Of course, the most compelling memories are of people I got to know, both at the paper and as a result of working for the paper. I remember so many, but alas, in light of time’s passage, I’m finding it harder to recall the names that go with the faces.

Realistically, anyone who follows business could have known years ago that the AJC would eventually relocate its central office. I’ve always suspected that then publisher Jack Tarver regretted putting the AJC complex downtown, but the decision was made in the late ‘60s before the mass outward migration from downtown had begun in earnest.

The company eventually spent a bundle in Gwinnett County, where the main presses are now, a reflection of metro Atlanta’s suburban expansion. According to the announcement, less than 30 percent of the downtown complex is occupied — which means the office building facing Marietta is all that’s in use, the presses and warehouse now unused.

I have no idea where the AJC would go if it does leave downtown. Presumably it will leave the central business district. There’s certainly no shortage of good office space available at bargain prices these days, so my guess is all the commercial brokers in town are parked on the newspaper’s doorstep.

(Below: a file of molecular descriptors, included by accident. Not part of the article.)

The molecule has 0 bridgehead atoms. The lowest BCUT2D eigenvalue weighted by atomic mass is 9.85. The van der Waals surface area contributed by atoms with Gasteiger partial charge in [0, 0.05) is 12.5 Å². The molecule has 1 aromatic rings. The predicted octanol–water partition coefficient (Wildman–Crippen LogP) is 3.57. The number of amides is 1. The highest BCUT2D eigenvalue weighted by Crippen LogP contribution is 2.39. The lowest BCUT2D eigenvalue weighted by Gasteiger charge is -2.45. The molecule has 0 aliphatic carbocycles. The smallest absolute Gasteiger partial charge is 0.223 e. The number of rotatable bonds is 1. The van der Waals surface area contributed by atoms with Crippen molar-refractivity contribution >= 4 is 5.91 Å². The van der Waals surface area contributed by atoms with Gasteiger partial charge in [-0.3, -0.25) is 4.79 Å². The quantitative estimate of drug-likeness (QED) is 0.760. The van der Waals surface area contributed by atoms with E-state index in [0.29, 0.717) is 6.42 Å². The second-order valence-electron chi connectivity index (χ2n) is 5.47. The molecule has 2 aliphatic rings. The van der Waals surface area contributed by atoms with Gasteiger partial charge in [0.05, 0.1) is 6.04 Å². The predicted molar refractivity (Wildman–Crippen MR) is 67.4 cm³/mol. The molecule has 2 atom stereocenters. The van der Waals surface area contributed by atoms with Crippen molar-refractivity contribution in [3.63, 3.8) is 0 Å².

I don’t know where the AJC office building ranks as an architectural gem, or if it does, but it has won some awards over the years. There were many tales about things happening at that building, such as the senior executive who allegedly kept pigeons on the roof — I know who but won’t say. And then there was always the suspicion that just one more computer upgrade that required holes be bored in the floor would collapse at least the floor if not the building.

29479676_88e36c90fbIt’ll be sad when it happens, as any such event as a relocation would be. Thanks to employee buyouts over the last three years, not a lot of contemporary employees will have been there long enough to have my kind of recollections and reflections.

But I do hope that, as those who are left file out the front door for the last time, they will look just to the south and bid a fond farewell to Henry Grady. Or better yet, raise a glass at Manuel’s.


Tom Walker

Born in Spartanburg, South Carolina Aug. 11, 1935, Tom Walker graduated from the University of South Carolina and did post-graduate work at UCLA. He started work at The State newspaper in Columbia, South Carolina in 1958 and later worked for The Columbia Record, the afternoon half of the State-Record Co., covering politics, courts, police and civil rights in the '60s. After a little more than a year at the Los Angeles City News Service, a local news wire service in L.A., he joined The Associated Press in Charlotte, North Carolina. In February 1967, he came to The Atlanta Journal and was persuaded (forced?) to take the job as real estate editor. When the then-business editor left in 1970 Tom became business editor. When the Journal and Atlanta Constitution staffs merged in the '80s he became a staff writer, a post he held until leaving for a career as a free-lance writer in 2007.